How unfamiliarity breeds contempt on migration and integration

Ignorance of numbers, lack of education and lack of human contact increases hostility to immigration among sections of the Maltese population

james
James Debono
1 July 2015, 7:30am
Most Maltese have a good idea of the number of foreigners living in Malta and only a minority tends to believe in exaggerated numbers.
Most Maltese have a good idea of the number of foreigners living in Malta and only a minority tends to believe in exaggerated numbers.
Ignorance on numbers and not being in contact with foreigners living in Malta contribute to opposition towards integration, a survey conducted among 1,000 people shows.

MediaToday conducted the survey commissioned by the Ministry for Social Dialogue and Civil Rights  as part of the Mind d Gap: Together we can make a difference – public consultation.

While 57% of those who know more than one foreign national by name think that the government should implement an integration policy, the percentage declines slightly to 56% among those who know only one foreign national by name, and sharply to 40% among those who do not know any foreign national by name.

Moreover those who think that there are more foreigners living in Malta than there actually are, are also more hostile to integration than those who know the numbers.

While 51% of those who think there are fewer than 30,000 foreign nationals living in Malta agree with the government implementing integration, only 45% of those who think that there are more than 30,000 foreigners living here agree.

The lowest level of support for integration is found among those who think that more than 18,000 people who entered Malta irregularly are still living here.

Among this category only 38% agree with an integration policy being implemented, while 49% are opposed.

The survey showed that only a slight majority (52%) knew what integration means.  But when respondents were given a definition of integration “as a process of dialogue to help foreign communities participate and contribute to Maltese society”, a relative majority agreed that the government should make an effort to implement this policy, with a relative majority of 48.6% replying Yes. But while only 27.4% replied No, a substantial 13.4% replied Depends, while 10.6% were not sure.

Respondents who disagree with the government encouraging integration are most likely to oppose it because of the island’s small size and a perception that there are already too many foreigners.

But others are motivated by more irrational fears, such as that of foreigners taking over the country or supplanting the local population.

Knowing the others

A majority of respondents in the survey have contact with foreigners living in Malta although a sizeable minority, which includes a large segment of women and older respondents, have less contact.

56% of respondents know a foreign Maltese resident by name. This indicates a degree of familiarity between respondents and foreigners living in Malta.

The percentage rises to 66% among males aged under 35 years of age and to 76% among persons with a university education. But the percentage falls to 37.2 among females aged over 55 years and to 37 among pensioners.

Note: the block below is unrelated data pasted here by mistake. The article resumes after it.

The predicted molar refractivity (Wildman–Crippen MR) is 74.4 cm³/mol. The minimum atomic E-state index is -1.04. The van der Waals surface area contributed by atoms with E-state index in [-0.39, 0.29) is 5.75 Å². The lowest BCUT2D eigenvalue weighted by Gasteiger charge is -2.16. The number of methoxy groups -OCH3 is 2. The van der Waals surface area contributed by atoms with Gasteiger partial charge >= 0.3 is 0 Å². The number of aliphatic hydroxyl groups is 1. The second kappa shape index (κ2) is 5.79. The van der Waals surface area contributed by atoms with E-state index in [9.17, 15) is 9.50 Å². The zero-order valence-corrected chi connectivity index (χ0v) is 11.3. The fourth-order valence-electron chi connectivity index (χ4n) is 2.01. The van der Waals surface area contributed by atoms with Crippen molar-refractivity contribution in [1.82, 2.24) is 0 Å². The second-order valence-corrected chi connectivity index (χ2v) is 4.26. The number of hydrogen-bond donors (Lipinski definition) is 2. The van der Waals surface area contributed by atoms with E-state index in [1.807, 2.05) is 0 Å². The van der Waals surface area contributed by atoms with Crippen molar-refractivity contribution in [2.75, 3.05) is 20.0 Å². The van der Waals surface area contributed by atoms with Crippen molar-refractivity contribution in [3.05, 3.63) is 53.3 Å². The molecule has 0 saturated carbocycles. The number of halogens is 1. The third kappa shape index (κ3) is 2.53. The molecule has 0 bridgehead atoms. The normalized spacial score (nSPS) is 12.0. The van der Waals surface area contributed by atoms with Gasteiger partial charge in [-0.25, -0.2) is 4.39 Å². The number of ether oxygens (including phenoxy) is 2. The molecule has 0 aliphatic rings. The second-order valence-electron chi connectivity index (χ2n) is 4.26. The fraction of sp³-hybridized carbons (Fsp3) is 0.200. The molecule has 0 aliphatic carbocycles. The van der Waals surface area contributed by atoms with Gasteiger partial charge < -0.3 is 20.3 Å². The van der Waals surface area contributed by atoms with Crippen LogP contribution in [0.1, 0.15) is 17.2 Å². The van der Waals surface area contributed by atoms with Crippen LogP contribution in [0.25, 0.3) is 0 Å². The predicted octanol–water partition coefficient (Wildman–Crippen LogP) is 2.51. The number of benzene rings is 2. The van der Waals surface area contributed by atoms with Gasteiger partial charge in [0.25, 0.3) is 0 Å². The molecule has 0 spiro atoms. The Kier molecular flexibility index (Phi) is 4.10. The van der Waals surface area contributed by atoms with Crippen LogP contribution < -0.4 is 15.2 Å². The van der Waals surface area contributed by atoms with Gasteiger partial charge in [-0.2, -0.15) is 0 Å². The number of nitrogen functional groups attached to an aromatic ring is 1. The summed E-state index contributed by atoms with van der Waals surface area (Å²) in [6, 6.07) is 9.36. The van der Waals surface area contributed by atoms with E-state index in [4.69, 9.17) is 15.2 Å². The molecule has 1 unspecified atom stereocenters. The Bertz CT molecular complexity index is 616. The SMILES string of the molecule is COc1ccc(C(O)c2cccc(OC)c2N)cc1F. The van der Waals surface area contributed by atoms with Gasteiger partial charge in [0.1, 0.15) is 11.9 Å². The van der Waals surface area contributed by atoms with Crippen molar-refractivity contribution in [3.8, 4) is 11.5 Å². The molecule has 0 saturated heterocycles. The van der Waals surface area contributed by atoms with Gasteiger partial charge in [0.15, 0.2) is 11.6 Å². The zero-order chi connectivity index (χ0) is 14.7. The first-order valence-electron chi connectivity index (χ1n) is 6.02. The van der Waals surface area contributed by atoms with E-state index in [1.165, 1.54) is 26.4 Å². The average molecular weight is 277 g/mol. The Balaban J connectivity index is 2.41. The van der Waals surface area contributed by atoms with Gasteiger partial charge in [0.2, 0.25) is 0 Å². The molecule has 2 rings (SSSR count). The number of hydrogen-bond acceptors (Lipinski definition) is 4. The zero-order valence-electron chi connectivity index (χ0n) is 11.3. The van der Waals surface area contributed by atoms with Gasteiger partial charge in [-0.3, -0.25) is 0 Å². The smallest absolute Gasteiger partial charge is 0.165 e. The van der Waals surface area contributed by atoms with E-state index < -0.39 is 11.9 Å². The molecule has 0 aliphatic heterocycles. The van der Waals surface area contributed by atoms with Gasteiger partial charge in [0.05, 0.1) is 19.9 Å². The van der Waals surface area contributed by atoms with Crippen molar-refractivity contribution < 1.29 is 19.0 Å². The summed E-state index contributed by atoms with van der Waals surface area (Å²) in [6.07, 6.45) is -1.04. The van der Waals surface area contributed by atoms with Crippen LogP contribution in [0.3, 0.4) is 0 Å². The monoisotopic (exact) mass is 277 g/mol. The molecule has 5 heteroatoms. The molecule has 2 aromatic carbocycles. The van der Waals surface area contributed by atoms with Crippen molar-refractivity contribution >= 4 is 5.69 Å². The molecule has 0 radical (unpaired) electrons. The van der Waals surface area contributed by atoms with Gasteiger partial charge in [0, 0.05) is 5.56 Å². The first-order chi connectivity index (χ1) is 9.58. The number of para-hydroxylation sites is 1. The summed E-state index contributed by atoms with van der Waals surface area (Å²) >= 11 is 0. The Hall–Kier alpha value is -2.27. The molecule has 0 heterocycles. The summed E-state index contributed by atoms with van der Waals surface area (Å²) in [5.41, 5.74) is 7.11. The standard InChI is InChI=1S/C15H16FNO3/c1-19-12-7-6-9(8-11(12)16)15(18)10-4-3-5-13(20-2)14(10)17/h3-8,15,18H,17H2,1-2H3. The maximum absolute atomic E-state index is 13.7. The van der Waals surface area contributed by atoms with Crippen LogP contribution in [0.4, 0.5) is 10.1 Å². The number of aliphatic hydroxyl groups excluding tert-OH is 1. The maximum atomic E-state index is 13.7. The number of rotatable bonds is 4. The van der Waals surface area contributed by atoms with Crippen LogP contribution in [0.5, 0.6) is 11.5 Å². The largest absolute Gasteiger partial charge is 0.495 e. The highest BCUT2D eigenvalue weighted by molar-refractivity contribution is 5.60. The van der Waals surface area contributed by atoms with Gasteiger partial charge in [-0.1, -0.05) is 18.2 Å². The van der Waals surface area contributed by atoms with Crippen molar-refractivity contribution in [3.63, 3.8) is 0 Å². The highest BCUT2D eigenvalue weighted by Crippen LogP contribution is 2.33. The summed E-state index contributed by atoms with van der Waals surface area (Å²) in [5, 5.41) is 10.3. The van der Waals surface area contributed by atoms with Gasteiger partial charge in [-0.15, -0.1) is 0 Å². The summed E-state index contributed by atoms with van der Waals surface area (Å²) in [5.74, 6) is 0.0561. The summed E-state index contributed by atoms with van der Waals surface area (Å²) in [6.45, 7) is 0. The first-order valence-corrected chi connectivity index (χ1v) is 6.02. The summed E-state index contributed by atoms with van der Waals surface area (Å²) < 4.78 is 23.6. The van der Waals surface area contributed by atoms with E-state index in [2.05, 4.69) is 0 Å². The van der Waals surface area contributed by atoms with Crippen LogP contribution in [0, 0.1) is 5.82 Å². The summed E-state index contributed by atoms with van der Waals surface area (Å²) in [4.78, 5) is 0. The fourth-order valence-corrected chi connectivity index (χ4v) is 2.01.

The vast majority of foreigners whom respondents know by name are from the European Union and the rest of Europe.

49% of the population know someone from the rest of the continent by name. This can be partly attributed to greater numbers, easier communication and lack of cultural differences.

Still, contact with foreigners from outside Europe does take place to an extent that more than 10% know someone from sub-Saharan Africa and North Africa by name.

A significant number (more than five per cent) know people from the Middle East and the Far East (particularly the Philippines). Work, entertainment venues and educational/training institutions are the locus of most interaction with foreigners.

Getting the right numbers

The survey shows that most respondents (58%) put the number of foreigners living here in the 10,000 to 30,000 range. 34% put the number at between 10,000 and 20,000, and 13% at more than 30,000. 16% replied don’t know. The latest census (2011) puts the number of non-Maltese living in Malta at 20,289.

This suggests that most Maltese have a good idea of the number of foreigners living in Malta and only a minority tends to believe in exaggerated numbers.

Respondents were asked how many people who entered Malta irregularly still live in the country. The survey shows that one fourth put the number at greater than 12,000 while 7% put the number over 18,000. But the vast majority (56%) put the number at between 3,000 and 12,000.

Perceptions on foreigners living in Malta

The survey suggests that migrants are viewed both positively for performing jobs which are no longer done by Maltese workers but are also blamed for competing for jobs.

Very few respondents value foreigners for their cultural input or for increasing diversity while a larger number value foreigners for their economic contribution, spending power and for buying properties.

When asked on what worries them most about foreigners living in Malta, most respondents referred to competition for jobs, Malta’s limited size and the number of foreigners. Concern on religious extremism also emerges as a top concern, particularly among those in the management, administrative and professionals sectors, and university educated respondents. Only a small minority expressed concern on xenophobia and racism.

Neither did respondents express any noticeable concern on the presence of more affluent migrants who may have a greater impact on local resources like land, property values and processes like gentrification.

james
James Debono is MaltaToday's chief reporter on environment, planning and land use issues, ...